Brooklyn native Lance Stephenson stands alongside the likes of Stephon Marbury as one of the best players to ever come out of the five boroughs. Lance earned the nickname “Born Ready” with an NBA body even as a rising high school sophomore, when he first held his own against NBA vets and top-level college players at the iconic Rucker Park. With competition like that at such a young age, Stephenson’s high school career became the stuff of legend: he led Lincoln High to an unprecedented four straight PSAL Class AA Championships.
After one year at the University of Cincinnati, Lance was drafted by the Indiana Pacers in the 2010 NBA Draft, but last season made him a star and one of the league’s premier all-around threats. He led the league with a ridiculous five triple doubles, and only one other player averaged at least 13.8 points, 7.2 rebounds and 4.6 assists per game. The kid who came into the league used to playing bully ball now makes the most of his energy, versatility, defense and court vision.
All of which makes him perfect for AND1. Streetball and the grassroots game are his story—hard work is in his DNA. And now, it’s paying off: over the summer Lance signed a three-year deal with the Charlotte Hornets. Just like in Indy, he’ll be the engine running his team.
We’ll be supporting him every step of the way.
Isaiah Canaan is perfect blend of everything AND1 has ever been. On the one hand, he could’ve been on every AND1 mixtape we ever put out. Our boy’s got moves on top of moves on top of moves, and the silky jumper so we can keep the camera rolling even after he rises up.
On the other hand, Isaiah is an underdog story proving that hard work pays off. At just six feet tall—maybe a little less back then—Canaan didn’t get on the major college radar until after he led Biloxi High to the Mississippi 5A State Championship as a senior. By then, he had already chosen Murray State, who had been in on him since the jump. Isaiah became among the most decorated players in Racers history: a 2nd Team All-American, a two-time Ohio Valley Conference Player of the Year, and a finalist for the Bob Cousy Award and the Oscar Robertson Award.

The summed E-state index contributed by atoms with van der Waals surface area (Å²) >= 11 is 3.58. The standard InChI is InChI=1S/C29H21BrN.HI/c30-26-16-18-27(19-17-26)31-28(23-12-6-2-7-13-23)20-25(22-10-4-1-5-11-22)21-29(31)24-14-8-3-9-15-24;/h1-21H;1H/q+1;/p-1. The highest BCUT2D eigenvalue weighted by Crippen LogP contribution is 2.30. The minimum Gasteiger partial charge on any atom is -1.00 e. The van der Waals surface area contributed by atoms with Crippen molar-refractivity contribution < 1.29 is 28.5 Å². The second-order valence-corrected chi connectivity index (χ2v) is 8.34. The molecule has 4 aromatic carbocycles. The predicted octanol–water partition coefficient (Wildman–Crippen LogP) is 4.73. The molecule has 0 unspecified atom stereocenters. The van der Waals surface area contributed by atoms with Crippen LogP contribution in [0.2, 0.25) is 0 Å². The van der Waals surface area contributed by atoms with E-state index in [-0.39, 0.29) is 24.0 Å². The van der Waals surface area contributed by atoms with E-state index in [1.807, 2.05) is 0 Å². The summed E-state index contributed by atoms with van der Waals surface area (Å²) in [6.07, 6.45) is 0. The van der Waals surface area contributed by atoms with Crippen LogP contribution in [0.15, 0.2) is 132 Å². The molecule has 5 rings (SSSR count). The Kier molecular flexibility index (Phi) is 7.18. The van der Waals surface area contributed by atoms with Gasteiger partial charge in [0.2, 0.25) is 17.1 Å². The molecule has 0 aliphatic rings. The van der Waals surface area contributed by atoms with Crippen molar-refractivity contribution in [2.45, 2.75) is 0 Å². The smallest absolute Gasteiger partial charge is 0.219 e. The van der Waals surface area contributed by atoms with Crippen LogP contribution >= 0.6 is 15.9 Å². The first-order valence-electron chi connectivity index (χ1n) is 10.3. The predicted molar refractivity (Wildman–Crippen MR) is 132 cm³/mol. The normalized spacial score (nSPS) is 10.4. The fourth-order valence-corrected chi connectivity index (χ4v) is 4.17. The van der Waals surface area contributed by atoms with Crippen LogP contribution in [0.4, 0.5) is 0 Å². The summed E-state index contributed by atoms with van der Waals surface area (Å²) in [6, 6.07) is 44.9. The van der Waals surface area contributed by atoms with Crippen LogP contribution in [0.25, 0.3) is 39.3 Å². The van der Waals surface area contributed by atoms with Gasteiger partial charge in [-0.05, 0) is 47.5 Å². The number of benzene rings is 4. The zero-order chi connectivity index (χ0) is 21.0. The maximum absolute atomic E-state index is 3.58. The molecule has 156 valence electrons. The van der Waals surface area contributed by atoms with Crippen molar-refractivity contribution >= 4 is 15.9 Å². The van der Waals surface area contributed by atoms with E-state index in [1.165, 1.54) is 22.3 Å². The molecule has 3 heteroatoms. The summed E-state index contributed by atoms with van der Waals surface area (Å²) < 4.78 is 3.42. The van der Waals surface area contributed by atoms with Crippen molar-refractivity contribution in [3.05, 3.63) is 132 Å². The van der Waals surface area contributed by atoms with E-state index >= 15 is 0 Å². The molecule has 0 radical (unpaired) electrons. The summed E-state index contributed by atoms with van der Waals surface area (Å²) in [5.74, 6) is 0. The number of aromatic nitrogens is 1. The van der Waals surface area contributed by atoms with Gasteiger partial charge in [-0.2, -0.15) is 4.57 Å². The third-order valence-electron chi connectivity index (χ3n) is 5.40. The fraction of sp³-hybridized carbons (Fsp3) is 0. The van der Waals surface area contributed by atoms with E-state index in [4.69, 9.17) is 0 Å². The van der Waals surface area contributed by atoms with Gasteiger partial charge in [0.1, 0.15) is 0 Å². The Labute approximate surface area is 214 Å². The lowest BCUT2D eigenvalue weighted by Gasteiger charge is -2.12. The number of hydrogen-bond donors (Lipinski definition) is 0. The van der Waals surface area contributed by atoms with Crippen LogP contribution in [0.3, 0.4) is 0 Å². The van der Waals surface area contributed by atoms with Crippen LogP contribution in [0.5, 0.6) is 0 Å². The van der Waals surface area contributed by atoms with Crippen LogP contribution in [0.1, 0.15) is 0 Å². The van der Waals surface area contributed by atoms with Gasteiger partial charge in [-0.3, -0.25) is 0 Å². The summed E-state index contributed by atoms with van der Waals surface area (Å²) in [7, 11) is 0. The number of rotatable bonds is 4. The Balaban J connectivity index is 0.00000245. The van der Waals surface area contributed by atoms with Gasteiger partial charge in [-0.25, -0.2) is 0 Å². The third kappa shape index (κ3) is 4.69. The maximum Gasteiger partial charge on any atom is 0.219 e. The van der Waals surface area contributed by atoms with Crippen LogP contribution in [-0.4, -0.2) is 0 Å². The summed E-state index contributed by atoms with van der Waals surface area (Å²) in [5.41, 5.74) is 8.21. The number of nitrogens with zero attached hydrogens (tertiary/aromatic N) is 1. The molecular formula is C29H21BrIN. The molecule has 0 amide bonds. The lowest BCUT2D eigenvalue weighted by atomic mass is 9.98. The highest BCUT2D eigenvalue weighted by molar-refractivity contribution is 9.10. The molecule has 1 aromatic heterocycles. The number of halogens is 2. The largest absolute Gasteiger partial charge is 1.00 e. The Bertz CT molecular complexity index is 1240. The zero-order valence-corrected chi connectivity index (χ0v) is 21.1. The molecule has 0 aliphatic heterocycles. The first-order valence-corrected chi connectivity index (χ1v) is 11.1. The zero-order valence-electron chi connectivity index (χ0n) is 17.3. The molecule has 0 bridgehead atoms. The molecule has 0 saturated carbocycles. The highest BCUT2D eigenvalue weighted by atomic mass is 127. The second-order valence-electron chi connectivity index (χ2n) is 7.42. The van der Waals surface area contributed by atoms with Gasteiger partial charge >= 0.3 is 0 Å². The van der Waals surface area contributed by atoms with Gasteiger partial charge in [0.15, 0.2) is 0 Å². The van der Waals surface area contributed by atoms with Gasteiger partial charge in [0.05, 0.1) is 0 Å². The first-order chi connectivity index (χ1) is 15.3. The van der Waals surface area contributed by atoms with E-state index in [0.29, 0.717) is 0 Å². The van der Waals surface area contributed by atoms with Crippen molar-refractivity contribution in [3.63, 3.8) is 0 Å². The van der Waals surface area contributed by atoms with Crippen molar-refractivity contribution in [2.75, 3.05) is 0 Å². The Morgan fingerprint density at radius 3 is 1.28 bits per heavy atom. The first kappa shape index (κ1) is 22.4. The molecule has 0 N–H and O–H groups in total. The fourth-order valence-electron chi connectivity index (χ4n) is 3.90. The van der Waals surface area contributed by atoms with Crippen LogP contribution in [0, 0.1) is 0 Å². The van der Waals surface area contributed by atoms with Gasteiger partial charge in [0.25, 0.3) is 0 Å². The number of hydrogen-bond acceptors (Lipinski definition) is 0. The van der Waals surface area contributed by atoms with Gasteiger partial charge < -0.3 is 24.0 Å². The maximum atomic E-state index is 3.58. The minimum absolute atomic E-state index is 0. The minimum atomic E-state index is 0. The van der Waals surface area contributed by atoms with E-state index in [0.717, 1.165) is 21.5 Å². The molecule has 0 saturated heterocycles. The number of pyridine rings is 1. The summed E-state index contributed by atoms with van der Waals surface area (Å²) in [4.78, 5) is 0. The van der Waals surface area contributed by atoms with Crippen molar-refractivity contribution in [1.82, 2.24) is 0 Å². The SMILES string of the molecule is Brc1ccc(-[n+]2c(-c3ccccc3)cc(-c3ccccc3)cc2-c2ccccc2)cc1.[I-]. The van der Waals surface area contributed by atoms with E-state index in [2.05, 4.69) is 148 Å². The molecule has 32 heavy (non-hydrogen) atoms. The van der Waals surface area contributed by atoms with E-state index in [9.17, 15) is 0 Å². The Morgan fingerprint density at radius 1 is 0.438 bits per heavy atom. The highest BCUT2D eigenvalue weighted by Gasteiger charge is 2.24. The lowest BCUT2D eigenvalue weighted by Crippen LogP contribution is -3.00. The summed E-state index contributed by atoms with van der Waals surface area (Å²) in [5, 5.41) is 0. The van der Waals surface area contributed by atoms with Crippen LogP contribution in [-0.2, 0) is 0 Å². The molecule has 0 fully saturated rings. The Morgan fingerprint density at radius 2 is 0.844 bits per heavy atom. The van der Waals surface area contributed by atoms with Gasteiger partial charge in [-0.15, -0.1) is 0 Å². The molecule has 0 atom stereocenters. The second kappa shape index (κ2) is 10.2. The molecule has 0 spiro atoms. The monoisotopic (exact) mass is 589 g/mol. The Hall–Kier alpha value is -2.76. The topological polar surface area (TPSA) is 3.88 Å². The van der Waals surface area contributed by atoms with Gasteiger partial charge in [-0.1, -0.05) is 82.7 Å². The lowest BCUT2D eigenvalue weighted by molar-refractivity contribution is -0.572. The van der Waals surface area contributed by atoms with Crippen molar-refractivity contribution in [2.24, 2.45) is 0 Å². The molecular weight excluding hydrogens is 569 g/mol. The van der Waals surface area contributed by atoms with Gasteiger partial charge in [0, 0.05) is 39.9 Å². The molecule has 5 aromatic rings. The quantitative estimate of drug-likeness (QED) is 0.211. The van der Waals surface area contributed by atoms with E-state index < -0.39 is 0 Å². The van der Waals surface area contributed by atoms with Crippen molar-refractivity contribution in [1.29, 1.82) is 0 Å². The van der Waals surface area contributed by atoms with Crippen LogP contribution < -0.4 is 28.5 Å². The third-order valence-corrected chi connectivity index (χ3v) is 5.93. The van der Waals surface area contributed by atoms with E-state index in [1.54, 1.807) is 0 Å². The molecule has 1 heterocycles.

The Houston Rockets selected Canaan in the 2013 NBA Draft, and he ripped up the D-League, dropping 22, 8 and 4. This year, he’ll get the chance to show off his dazzling offensive skills alongside Dwight Howard and James Harden. Who knows, maybe we’ll make a mixtape out of it.
Jamaal Franklin is as perfect for the grit-n-grind Grizzlies as he is for AND1. Jamaal didn’t just star for the San Diego State Aztecs—he did everything for them. As a junior, he led the team in points, rebounds, assists (hold on, we need a breath), steals, and minutes per game, and was second in blocks. He brought that versatility to the D-League, dropping 16, 6 and 4 in 28 minutes per game.
How does he get those numbers? Simple: his motor never stops running. Jamaal isn’t afraid to get on the deck, chase down a loose ball, or do all the little things a championship team needs. And he’s on our team because that’s the attitude we’re all about.
A SoCal product through and through, Franklin came up at Serrano High School outside Los Angeles, but turned down a full ride from local Long Beach State in favor of a move south to San Diego. The Grizzlies chose him in the 2013 NBA Draft, and his athleticism and competitive fire mean he won’t be at the bottom of the depth chart for long. Anyone keeping an eye on the box scores knows Jamaal is making a bigger impact every game.
Only thing is, with Jamaal, you can never just go by the box score.
This is the godfather. The man who made Skip to My Lou into a thing. The one who made you rethink what basketball could be.
As a star point guard at Cardozo High School in Queens, New York, Rafer was really making a name somewhere else: Rucker Park. You know how he did it – Rafer only had two modes: embarrass, and humiliate – but while he was a star on the streetball circuit, he didn’t seem destined for the NBA, playing for a pair of community colleges before finally landing at Fresno State in 1997. It wasn’t until ‘99 that Ron Naclerio, Alston’s coach at Cardozo, began circling a grainy streetball video, starring mostly Rafer. AND1 got hold of it, and it became the first mixtape.
Alston’s star soon took off. By 2004 he was a full-fledged starter for the Miami Heat, part of an 11-year career that much, much like his dribble moves, no one could have predicted. Today he’s an ambassador for the brand he helped build, and the game he changed.